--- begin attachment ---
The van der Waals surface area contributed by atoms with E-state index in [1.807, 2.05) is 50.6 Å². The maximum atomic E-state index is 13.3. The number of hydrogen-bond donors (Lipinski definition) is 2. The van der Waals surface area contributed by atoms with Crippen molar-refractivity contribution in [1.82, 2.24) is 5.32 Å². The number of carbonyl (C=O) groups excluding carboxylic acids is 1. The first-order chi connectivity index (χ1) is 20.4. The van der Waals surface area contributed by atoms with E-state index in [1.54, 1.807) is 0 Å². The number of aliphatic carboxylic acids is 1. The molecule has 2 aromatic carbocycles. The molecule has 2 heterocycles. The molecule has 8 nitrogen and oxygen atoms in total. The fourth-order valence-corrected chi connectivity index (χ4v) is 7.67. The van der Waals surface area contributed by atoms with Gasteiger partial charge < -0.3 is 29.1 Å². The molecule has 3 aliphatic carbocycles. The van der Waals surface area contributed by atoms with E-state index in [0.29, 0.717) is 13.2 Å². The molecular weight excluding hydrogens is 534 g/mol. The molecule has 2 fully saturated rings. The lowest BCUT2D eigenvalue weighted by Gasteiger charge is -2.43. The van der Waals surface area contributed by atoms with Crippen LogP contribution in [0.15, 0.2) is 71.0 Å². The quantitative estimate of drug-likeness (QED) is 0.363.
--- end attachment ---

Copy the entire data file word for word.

The van der Waals surface area contributed by atoms with E-state index in [1.807, 2.05) is 50.6 Å². The maximum atomic E-state index is 13.3. The number of hydrogen-bond donors (Lipinski definition) is 2. The van der Waals surface area contributed by atoms with Crippen molar-refractivity contribution in [1.82, 2.24) is 5.32 Å². The number of carbonyl (C=O) groups excluding carboxylic acids is 1. The first-order chi connectivity index (χ1) is 20.4. The van der Waals surface area contributed by atoms with E-state index in [1.54, 1.807) is 0 Å². The number of aliphatic carboxylic acids is 1. The molecule has 2 aromatic carbocycles. The molecule has 2 heterocycles. The molecule has 8 nitrogen and oxygen atoms in total. The fourth-order valence-corrected chi connectivity index (χ4v) is 7.67. The van der Waals surface area contributed by atoms with Gasteiger partial charge < -0.3 is 29.1 Å². The molecule has 3 aliphatic carbocycles. The van der Waals surface area contributed by atoms with E-state index in [0.29, 0.717) is 13.2 Å². The molecular weight excluding hydrogens is 534 g/mol. The molecule has 2 fully saturated rings. The lowest BCUT2D eigenvalue weighted by Gasteiger charge is -2.43. The van der Waals surface area contributed by atoms with Crippen LogP contribution in [0.15, 0.2) is 71.0 Å². The quantitative estimate of drug-likeness (QED) is 0.363.